Vincent Lindon is an actor who can no longer be ignored on the map of world cinema. The brand new New York indie movie theater, the Metrograph, can be credited for paying tribute to the talent of a figure who occupies a unique place in French cinema : A working-class hero, he has been compared to Jean Gabin.
Vincent Lindon is the everyman face of modern French movies. With no fewer than 60 films to his credit, he carved out a career far from the limelight, the red carpets and media spotlight, before winning the Best Actor award in Cannes last year, from a jury headed by Joel and Ethan Coen, for his performance in Stéphane Brizé’s The Measure of a Man – a film for which he just received the Cesar Award of Best Actor, and which will open his first richly-deserved US retrospective before its North American release through Kino Lorber.
A Rebel with a Cause
This program cleverly reflects both an intense physical actor and an astute citizen, a rebel with a cause who has shaped his career with committed and steadfast choices: Welcome, focusing on the dire situation of migrants; Pater, an extreme low budget film in which he embodies a radical prime minister; A Few Hours of Spring, which offers an insight into the issue of end-of-life care; Bastards, a film noir where he stands out as a lonely seaman who is the personification of power; and, of course, The Measure of a Man, a film that proves his genius as an actor, blending brute force with sensitive frailty.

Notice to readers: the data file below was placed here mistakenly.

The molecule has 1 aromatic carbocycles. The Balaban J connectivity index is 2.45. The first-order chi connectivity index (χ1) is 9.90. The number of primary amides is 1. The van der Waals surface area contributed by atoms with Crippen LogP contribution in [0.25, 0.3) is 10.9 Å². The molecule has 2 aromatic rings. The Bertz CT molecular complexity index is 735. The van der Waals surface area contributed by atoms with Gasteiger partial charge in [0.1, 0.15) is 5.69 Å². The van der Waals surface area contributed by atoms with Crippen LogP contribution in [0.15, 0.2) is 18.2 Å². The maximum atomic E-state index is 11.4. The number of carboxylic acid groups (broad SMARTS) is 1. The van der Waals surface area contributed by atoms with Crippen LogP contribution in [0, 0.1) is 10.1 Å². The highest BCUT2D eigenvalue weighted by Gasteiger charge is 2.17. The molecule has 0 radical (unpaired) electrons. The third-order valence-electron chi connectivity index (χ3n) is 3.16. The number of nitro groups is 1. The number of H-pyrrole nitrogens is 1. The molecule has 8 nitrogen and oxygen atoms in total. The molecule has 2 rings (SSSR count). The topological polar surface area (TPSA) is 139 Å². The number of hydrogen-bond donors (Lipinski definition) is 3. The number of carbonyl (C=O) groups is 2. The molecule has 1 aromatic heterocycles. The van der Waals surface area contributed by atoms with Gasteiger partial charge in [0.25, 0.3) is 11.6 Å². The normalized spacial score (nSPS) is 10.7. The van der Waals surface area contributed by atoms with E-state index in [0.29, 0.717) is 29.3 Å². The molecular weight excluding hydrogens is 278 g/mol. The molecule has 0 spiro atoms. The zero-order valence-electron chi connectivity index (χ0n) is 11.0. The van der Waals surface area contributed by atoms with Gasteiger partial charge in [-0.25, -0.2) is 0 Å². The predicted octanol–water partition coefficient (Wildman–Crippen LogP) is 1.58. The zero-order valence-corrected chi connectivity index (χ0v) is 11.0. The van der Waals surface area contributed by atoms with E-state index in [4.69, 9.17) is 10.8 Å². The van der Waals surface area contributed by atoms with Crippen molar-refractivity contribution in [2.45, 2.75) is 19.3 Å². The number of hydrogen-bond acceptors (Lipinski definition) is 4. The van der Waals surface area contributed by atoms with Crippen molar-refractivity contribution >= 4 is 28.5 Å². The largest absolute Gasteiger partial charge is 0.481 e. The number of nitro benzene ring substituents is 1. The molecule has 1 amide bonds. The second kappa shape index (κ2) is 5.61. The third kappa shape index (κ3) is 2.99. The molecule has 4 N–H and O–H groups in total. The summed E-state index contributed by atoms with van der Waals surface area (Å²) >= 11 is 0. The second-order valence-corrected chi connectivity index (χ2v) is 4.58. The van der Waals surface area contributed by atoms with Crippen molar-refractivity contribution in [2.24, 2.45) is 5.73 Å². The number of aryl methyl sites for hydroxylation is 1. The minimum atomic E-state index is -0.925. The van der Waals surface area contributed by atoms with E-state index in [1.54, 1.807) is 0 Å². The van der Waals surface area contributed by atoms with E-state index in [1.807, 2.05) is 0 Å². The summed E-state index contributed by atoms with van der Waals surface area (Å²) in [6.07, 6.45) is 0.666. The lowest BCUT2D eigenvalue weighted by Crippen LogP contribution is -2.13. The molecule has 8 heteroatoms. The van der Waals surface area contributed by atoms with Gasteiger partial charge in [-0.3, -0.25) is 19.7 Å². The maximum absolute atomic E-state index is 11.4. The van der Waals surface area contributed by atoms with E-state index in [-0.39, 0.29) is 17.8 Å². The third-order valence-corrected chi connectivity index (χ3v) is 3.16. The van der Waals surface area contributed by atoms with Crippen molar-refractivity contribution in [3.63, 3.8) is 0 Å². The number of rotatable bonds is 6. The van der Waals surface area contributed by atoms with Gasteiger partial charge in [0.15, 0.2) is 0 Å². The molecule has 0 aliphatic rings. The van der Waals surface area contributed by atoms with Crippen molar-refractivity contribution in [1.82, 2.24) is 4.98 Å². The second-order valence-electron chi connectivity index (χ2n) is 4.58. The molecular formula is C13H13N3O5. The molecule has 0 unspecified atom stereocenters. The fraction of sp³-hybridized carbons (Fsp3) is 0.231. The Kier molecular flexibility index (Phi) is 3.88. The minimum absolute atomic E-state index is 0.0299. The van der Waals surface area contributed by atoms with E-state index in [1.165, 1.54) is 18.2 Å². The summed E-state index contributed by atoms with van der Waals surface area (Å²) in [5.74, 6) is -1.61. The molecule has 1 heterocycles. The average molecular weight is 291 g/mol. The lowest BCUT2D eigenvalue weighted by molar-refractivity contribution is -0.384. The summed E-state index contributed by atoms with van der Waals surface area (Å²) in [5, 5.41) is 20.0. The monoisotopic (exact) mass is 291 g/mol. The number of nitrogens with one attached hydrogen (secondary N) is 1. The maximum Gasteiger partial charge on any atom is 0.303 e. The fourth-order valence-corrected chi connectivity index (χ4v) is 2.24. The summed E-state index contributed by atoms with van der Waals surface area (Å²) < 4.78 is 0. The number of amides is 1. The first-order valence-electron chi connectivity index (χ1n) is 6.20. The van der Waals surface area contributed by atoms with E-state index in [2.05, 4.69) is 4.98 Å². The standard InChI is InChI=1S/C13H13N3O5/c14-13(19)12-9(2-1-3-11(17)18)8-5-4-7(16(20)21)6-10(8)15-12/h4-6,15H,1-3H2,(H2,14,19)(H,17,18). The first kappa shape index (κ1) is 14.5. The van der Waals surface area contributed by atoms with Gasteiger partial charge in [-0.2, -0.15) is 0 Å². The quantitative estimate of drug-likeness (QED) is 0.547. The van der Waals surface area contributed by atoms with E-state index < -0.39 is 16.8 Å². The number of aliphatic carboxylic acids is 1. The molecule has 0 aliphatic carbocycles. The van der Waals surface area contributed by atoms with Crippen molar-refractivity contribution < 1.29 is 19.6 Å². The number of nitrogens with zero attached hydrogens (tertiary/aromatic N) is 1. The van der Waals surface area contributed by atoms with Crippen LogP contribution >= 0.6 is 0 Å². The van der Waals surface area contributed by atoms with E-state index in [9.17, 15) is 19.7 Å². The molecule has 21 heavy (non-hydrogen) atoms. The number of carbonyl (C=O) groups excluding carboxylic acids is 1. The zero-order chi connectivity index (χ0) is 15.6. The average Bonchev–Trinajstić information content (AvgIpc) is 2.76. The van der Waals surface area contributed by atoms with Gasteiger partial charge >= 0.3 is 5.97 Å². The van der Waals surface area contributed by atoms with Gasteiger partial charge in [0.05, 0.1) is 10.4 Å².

An organic quest for truth
With Vincent Lindon, the body comes first. His approach to acting is utterly organic, based on gestures and physical language. He therefore embodies a certain idea of masculinity that female directors such as Claire Denis or Alice Winocour have exploited to its full. That is also what makes him such a perfect fit for a wide range of cinematic styles, from social realism to action films and thrillers, and even the Bressonian lineage of contemporary French cinema. From one film to another, whether taciturn or riotously talkative, athletic or fragile, Vincent Lindon carries his suffering as testimony of a genuine authenticity and a quest for essential truth. He’s one of those rare actors who is never faking, and whose art is life itself.
A program set up with the support of Institut Français. Many thanks to mk2 films.
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